I had a lot of fun drawing out various options for a female Lando and settled on this pin-up version. But I also did a lot of research on the actual costume worn by Billy Dee Williams, and discovered that the lining of his cape was not just a generic gold brocade, but in fact featured an Asian dragon design and was able to score some on Ebay. Now, let’s talk sewing specs. The capelet is made from Butterick 6411, which I bought from Miss Betty’s Attic on Etsy, and slightly altered to accommodate the collar. For the top, I used No. 4 from La Prairie Lady on Etsy, and once again, slightly altered so I could do the black edging around the neckline. I had a few issues with the blouse, as I altered the pattern to make it a tad bit bigger in the bust, which then turned into a lot bigger. Oops! Since my Dixie costume was going to be so labor intensive, and I wanted to minimize the work I had to do for this costume, so I chose to buy a black pencil skirt instead of make one. The skirt is by Switchblade Stiletto, which I purchased from Naked City here in Portland. While the skirt came with a good belt, the buckle was of course not what I needed. For the buckle, Patrick is the genius behind it and he worked with Polymoph (also known as Friendly Plastic) to create it. Polymoph is a plastic, that comes in small beads, a bit smaller than a BB, and has a very low melting temperature. Many cosplayers use it to make various costume elements. This was our first time using it…and while it didn’t turn out perfect, it wasn’t too shabby! My boots were thrifted, and the E-11 (the blaster normally used by the Stormtroopers, though Lando commandeers a few in Empire Strikes Back, and uses them to shoot their way out of Cloud City) was purchased on Ebay.
My costume I felt was well received. I even had a few people asking for their picture taken with me! Thankfully, I didn’t get any negative comments, but maybe a few disapproving stares, but I couldn’t be sure. Overall, I had a lot of fun with this, and look forward to taking this treatment to a Han Solo costume in the future!
Stay tuned for tomorrow’s post with more photos, including some of a few celebrities!
Selecting a costume from an obscure source is a double edged sword where the benefit is also the downside when it comes down to recreating a costume. Television shows rarely get their dues when it comes to publicity photos, and The Adventures of Brisco County Jr. had very few, most of which are only available in the DVD booklet, and in terms of the character of Dixie, there are only ones of her in the red and gold showgirl costume (which made making that costume a lot easier) and her purple traveling ensemble. Additionally, the show is so obscure that there is very little information or images on the internet. So I often end up screencaping needed scenes myself, however quality is always an issue for all sorts of technical reasons between the original filming of the show to compressed DVD screenshots. The result is not very clear images to work from. But this fuzziness also gives me some liberty when making the costume. I have to assume certain things and say “Well, it kind of looks like this. But I’m not sure, but this works out, so I’ll go with that.” This costume got some good air time in the episode “Brisco in Jalisco” (if you feel like watching the clip that includes this costume, someone actually uploaded it to YouTube!) and I knew where I was going for the most part, but I know future costumes of Dixie’s will be far more brutal in attempting to work out the details.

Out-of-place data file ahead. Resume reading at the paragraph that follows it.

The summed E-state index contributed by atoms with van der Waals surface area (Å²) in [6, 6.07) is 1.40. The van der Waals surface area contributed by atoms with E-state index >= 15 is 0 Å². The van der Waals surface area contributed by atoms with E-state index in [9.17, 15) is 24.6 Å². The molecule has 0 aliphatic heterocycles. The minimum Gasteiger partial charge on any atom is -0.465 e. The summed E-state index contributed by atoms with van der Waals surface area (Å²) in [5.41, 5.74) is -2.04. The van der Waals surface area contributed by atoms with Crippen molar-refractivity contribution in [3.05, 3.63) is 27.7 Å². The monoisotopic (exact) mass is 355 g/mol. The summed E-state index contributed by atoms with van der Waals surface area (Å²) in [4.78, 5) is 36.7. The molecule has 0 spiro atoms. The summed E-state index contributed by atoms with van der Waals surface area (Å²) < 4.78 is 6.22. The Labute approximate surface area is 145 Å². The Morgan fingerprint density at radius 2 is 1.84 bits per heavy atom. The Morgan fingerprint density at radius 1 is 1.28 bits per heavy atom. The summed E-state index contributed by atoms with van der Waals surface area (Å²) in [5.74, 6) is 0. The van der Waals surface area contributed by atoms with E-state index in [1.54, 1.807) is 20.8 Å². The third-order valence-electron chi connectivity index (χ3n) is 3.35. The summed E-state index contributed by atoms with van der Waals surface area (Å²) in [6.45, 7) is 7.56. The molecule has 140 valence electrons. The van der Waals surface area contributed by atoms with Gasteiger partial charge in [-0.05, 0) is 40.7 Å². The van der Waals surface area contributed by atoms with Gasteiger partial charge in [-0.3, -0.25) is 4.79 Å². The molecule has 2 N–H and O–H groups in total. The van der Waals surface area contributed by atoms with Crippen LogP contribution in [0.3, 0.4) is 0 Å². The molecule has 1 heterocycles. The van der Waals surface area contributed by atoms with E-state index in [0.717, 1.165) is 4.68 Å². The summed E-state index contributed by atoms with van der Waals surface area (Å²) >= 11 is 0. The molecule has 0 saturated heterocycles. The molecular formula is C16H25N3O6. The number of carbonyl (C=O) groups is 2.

I had a lot of issues with this costume, especially with the area where the bodice meets the skirt, and I must admit, I am not entirely happy with it, in fact I am far more incredibly happy with the first Dixie costume that I did, so the second one is not always better! A lot of it comes down to time, and impatience. I thought I had a decent mock up that worked, but when it was translated to the actual fabric, with a zipper, it did not, and alterations had to be made that I felt made the piece unshapely, but any attempts to further alter it resulted in me being unable to get the piece on, and other alterations would have run risk of damaging the fabric, which I couldn’t have because I only had limited quantities of the fabric. So I settled and left the piece alone.
In terms of sewing specs, I had a hard time finding a pattern that looked remotely close to what I needed (and I have yet to learn pattern drafting), especially since I needed to have a pattern where there was a seam under the bust for the underbust netting to be sewn into. I settled upon a 50s swimsuit pattern, Depew 1001, which I altered. The underbust netting, fringe business was done by Patrick, who learned old-timey fish net making and altered the traditional design slightly to accommodate a diamond pattern rather than a square one. A tassel was then painstakingly tied to the end knots of the netting. No pattern was used for the skirt and bustle. The necklace is simply ribbon with snaps, and I sewed on a brooch that a friend found on Ebay for me, and the earrings too were purchased on Ebay. I completely winged the hair piece, simply based off of fuzzy screenshots, and Patrick did my hair for the shoot! Didn’t he do a fab job!? Unlike previous costumes, I chose not to keep track of the amount of time it took to create, especially since myself, my mother and Patrick all had hands in this piece, and there were mock-ups done of various pieces. But I can only assume it’s over 100 hours of work.